Today most genealogists consider a computer to be their most valuable research tool. Granted that on the list of important high-tech electronics it should be near the top. But what high-tech gadget would you list as #2? This is one of the questions posed by Jasia for the 43rd Edition of the Carnival of Genealogy.
Since my printer also acts as a copy machine and scanner, I'd have to say that is the technology that I rely on most for genealogy and family history research. It allows me to share hundreds of cherished photographs with my family and to develop a page of text into an amazing story. This machine also saves me hours of hand-copying entire book pages and documents. If you are a youngster perhaps you don't realize how high-tech a copy machine really is. For the “oldsters” among my readers, who perhaps struggled with a mimeograph machine, and before that transcribed hundreds of pages, followed by recopying them using manual typewriters, you know exactly what I mean.
My most-frequently used software (other than the internet browser) that I depend on in compiling my genealogy are various word processing programs. Since that is a typical expectation, I will mention another computer software program that I rely on frequently. A nifty program called Snag-It lets me “snag” or save anything I can see on my computer screen to a graphic file. Its editing feature also allows me to place a watermark on photographs I will be posting on the internet (and that I do not want to be reused without my permission).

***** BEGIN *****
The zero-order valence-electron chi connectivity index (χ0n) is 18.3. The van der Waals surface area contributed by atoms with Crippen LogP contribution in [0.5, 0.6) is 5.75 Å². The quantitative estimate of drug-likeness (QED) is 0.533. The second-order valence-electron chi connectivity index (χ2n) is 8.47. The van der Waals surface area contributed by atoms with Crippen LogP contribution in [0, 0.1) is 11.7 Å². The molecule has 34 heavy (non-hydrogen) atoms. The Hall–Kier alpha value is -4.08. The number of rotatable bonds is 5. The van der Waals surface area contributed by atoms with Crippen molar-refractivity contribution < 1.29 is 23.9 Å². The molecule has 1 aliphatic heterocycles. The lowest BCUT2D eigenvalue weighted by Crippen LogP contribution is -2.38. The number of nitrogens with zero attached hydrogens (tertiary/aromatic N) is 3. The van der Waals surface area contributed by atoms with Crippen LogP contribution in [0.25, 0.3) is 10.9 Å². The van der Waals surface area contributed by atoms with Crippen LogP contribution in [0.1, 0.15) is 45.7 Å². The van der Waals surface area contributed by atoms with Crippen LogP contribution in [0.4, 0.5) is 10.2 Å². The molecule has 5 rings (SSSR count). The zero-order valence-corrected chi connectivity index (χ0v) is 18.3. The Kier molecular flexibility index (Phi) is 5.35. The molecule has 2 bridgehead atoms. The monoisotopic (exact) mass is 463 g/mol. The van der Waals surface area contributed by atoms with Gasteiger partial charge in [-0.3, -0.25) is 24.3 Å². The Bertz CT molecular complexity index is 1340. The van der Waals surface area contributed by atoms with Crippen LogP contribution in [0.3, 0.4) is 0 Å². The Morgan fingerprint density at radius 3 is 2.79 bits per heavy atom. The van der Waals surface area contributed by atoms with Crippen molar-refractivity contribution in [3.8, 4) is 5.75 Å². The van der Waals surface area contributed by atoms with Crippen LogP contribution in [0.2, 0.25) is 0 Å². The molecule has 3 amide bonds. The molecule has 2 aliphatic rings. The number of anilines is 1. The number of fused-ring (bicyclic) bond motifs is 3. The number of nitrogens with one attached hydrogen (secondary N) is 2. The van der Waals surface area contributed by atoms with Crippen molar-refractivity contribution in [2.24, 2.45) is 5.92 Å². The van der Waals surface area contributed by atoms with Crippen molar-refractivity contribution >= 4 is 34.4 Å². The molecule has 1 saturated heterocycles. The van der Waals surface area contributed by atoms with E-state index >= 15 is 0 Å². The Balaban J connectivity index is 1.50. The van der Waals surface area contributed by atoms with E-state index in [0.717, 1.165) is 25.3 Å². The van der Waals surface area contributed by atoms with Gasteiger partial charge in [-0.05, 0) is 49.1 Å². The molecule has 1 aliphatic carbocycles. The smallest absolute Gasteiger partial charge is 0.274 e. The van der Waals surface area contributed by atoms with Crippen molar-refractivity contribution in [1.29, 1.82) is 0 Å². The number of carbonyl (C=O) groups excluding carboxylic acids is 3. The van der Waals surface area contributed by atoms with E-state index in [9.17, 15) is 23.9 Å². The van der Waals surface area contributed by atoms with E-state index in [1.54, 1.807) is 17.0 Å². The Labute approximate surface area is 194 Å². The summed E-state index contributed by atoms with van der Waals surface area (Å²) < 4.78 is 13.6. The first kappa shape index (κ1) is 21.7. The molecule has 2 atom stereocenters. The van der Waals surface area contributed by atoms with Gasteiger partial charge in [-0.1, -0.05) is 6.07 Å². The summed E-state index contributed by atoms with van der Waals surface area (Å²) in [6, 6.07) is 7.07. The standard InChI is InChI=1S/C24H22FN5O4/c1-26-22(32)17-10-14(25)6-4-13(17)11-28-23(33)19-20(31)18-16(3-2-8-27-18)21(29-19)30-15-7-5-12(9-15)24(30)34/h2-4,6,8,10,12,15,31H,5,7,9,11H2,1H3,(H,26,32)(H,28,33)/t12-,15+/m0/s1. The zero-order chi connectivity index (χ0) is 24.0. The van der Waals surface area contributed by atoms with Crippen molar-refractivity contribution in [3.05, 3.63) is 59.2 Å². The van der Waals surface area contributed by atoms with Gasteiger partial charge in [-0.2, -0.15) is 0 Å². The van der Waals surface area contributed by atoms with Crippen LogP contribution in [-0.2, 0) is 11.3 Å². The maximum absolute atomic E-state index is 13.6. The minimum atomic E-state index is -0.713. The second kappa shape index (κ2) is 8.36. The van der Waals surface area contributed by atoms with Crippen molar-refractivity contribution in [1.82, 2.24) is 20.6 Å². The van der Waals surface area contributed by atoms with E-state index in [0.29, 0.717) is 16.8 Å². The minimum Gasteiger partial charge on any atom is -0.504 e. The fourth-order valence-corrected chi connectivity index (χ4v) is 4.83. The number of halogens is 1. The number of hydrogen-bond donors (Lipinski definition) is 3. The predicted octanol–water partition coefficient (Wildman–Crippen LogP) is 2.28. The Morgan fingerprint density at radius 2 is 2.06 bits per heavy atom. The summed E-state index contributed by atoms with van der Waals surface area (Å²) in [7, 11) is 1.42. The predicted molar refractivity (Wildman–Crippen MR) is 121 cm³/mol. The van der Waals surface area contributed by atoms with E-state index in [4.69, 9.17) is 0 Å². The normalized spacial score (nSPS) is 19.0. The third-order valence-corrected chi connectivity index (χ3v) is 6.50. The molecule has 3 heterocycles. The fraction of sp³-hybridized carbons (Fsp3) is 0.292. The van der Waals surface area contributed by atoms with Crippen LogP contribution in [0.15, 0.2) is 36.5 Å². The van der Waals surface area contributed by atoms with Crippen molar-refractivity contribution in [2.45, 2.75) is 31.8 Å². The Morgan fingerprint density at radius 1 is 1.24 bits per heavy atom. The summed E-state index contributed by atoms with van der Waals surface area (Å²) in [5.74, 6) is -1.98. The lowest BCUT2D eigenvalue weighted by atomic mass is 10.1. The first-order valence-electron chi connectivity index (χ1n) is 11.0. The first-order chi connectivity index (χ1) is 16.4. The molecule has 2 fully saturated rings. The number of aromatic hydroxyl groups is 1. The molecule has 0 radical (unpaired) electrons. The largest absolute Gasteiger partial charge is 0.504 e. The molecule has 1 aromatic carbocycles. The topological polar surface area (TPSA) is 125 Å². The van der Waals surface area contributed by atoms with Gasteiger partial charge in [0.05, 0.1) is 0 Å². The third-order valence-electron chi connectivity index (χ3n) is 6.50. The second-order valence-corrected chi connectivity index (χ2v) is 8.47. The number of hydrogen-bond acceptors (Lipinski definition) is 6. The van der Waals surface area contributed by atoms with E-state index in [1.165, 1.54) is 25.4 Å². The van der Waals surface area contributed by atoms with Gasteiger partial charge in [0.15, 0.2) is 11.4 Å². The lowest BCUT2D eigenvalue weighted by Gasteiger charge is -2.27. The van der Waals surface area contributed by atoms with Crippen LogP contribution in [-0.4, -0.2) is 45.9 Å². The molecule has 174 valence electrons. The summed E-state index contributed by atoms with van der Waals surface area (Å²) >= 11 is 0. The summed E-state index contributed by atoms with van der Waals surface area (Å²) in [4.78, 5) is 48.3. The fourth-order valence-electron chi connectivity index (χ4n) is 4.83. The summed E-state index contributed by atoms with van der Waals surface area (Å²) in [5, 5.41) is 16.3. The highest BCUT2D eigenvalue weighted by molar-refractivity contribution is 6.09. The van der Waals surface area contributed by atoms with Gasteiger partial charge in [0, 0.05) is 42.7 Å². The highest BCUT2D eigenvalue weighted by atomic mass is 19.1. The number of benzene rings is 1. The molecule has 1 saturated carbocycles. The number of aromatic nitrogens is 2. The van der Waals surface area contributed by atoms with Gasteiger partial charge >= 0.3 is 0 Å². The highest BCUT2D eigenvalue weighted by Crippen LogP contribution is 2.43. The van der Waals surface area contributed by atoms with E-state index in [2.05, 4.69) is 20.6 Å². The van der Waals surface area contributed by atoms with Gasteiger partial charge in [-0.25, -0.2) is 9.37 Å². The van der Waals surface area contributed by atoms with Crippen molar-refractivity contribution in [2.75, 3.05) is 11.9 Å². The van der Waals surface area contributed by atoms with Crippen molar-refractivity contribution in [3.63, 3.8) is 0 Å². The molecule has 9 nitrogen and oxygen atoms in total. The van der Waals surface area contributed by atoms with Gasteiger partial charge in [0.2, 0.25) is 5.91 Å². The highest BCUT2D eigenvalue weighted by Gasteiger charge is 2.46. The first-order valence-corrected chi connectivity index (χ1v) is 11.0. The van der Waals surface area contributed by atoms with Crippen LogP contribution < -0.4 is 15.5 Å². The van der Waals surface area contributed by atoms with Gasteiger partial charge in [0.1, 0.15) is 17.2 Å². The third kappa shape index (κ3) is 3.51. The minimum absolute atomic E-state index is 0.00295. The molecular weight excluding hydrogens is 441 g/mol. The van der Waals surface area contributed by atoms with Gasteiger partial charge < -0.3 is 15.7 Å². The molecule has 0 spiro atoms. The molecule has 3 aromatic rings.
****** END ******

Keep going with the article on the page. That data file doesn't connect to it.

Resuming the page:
One web site or blog (besides my own) that is indispensable to me is Google. Well yes, I understand technically it is a search engine, but it also has a web site. I use the regular Google site many times a day–from finding the telephone number of a library, to directions to a court house. Besides the search engine, I also use other Google products such as Google Book Search (that contains a superb collection of family and town histories), Google Analytics (that helps me track visitors to my genealogy blog and web sites), Google Reader (that allows me to quickly review many blogs and web sites for new content), and Google Docs (lets me be creative, even if I'm on a loaner computer with lame software!)
P.S. There is still time for you to participate in this Carnival of Genealogy, but don't delay.